WHAT YOU NEED TO KNOW NOW
Neoadjuvant chemotherapy (NAC) refers to the delivery of chemotherapy before your cancer surgery. We have seen that the outcomes (like survival and recurrence rates) are the same between similar patients who get chemotherapy before surgery compared to those who have chemotherapy after surgery.
Traditionally, NAC was recommended for a group of patients with “locally advanced breast cancer.” In more recent years, even patients without locally advanced breast cancer, but who we know will receive chemotherapy as part of their treatment plan, may still be referred for NAC. Many young patients start their breast cancer treatments with neoadjuvant chemotherapy.
Your care team may recommend NAC for a number of reasons. The most common reasons include a large tumour size (more than five centimetres) and any evidence that many lymph nodes are already affected. Conditions such as inflammatory breast cancer or advanced disease that cannot be treated surgically first (e.g. tumours stuck to the skin or muscles) are other situations where you would need NAC.
More recently, we have found that triple negative (ER-, PR-, and Her2-) or Her-2 positive cancer (ER-PR-Her2- and ER-PR-Her2+) typically have very good responses to NAC, and therefore are more commonly referred for chemotherapy first compared to estrogen positive tumours.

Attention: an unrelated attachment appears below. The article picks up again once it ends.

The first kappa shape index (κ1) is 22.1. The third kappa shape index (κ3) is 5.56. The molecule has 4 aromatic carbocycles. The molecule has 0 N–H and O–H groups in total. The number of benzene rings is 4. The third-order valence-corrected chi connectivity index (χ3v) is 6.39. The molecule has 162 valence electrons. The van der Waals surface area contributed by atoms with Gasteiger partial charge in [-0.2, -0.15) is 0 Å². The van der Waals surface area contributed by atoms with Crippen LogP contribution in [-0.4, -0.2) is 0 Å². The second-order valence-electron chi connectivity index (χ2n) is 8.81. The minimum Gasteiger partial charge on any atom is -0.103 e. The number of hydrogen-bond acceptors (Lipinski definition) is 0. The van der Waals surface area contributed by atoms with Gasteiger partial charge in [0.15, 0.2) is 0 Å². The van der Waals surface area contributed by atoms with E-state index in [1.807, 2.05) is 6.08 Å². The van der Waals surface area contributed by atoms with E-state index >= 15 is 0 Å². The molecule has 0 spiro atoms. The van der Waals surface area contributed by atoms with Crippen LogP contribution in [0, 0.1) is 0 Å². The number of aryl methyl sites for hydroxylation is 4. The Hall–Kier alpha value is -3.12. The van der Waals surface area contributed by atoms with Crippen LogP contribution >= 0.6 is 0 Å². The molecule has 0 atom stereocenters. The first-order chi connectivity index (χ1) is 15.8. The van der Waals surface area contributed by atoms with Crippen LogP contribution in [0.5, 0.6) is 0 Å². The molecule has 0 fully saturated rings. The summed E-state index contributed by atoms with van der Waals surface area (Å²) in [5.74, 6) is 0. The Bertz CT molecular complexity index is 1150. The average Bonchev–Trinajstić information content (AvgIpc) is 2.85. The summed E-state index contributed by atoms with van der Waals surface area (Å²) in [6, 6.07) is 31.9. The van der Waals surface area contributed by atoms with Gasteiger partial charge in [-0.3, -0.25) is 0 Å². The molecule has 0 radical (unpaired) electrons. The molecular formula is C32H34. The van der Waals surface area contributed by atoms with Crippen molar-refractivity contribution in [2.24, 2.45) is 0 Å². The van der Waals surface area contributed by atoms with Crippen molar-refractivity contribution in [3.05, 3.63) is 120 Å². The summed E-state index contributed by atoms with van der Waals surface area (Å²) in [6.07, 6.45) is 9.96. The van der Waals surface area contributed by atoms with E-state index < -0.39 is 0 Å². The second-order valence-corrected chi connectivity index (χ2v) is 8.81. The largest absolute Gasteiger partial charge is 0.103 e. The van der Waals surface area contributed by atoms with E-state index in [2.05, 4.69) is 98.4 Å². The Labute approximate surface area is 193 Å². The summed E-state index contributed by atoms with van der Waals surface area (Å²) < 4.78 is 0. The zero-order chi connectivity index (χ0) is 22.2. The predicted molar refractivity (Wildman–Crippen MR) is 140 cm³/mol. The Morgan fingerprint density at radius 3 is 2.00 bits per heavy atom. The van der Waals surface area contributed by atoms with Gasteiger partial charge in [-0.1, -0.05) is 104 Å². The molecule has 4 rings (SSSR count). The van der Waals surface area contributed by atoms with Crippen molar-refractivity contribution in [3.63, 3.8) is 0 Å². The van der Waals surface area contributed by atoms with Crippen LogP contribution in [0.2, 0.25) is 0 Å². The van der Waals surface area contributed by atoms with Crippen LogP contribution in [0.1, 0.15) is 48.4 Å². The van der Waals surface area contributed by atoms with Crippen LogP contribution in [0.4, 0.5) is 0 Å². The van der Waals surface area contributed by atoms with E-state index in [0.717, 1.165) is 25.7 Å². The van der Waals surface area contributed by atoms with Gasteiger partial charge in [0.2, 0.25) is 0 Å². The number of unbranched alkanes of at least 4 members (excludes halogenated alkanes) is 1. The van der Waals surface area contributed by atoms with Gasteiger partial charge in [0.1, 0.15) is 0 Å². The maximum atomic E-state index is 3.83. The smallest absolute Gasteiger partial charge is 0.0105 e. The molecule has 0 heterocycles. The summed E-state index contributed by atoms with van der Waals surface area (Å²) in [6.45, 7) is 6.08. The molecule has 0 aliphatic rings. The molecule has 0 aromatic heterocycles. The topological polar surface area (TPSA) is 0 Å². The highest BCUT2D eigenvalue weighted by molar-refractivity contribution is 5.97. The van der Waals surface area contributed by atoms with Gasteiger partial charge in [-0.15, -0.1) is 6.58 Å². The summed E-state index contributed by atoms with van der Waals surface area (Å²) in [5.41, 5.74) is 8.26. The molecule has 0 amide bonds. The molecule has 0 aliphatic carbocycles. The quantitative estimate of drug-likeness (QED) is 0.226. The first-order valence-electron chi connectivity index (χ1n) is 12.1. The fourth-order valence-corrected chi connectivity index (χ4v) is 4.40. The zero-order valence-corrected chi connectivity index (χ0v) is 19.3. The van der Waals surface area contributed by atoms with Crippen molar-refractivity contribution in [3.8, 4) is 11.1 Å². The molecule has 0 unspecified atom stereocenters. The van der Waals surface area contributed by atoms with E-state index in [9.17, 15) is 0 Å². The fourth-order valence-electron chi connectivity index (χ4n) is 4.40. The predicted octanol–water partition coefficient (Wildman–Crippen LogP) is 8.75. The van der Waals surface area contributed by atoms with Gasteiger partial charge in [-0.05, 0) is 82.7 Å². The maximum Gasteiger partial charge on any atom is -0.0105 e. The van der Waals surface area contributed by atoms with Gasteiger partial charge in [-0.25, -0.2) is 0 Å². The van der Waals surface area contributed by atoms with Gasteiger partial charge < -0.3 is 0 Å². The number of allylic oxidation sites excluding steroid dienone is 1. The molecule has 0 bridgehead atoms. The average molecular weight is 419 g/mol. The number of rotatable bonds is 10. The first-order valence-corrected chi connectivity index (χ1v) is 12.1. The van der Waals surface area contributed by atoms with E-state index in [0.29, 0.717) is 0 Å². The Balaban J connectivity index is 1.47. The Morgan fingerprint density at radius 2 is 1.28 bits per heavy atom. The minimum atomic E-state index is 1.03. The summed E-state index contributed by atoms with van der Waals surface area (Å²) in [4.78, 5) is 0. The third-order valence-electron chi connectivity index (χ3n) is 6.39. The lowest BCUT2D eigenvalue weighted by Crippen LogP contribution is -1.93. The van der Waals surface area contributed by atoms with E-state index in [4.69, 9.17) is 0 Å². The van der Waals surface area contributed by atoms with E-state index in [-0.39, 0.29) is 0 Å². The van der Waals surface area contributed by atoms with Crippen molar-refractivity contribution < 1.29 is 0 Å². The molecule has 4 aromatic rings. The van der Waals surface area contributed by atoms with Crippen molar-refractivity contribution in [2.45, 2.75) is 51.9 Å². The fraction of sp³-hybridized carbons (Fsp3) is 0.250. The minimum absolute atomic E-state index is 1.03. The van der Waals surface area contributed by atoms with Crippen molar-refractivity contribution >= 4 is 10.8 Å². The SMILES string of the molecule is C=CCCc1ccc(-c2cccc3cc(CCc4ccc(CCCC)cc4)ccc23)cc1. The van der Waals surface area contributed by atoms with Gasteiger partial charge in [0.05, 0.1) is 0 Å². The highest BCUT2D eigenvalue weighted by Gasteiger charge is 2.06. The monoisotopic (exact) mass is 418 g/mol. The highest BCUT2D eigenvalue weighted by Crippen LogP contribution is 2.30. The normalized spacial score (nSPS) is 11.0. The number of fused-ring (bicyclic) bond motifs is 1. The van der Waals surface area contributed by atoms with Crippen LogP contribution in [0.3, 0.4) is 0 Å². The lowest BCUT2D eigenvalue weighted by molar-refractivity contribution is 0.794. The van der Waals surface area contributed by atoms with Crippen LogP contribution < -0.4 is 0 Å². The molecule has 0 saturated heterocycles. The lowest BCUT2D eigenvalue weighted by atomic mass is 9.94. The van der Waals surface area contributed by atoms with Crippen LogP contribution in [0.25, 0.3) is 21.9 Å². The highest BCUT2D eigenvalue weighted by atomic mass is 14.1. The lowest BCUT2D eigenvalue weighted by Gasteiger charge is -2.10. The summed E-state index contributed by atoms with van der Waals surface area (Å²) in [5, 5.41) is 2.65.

Finally, in some cases NAC may be given in order to help shrink the tumour and allow you to have a lumpectomy rather than needing a mastectomy if this is your preference.
Although in some cases NAC can lead to complete disappearance of the tumour on imaging (like MRI), surgery is still required to make sure all of the cancer cells are truly gone.
Imaging is often done at the end of NAC in order to determine how the disease has responded to the treatment and to plan for your surgery. Surgery usually occurs round four to six weeks after your last chemotherapy cycle. Radiation will happen about four to six weeks after surgery.
NAC with other treatments
The chemotherapy treatments may affect your fertility; this is something you should discuss with your health care team. There are some options to try and preserve fertility (such as egg and embryo preservation) that can be addressed before starting your treatment.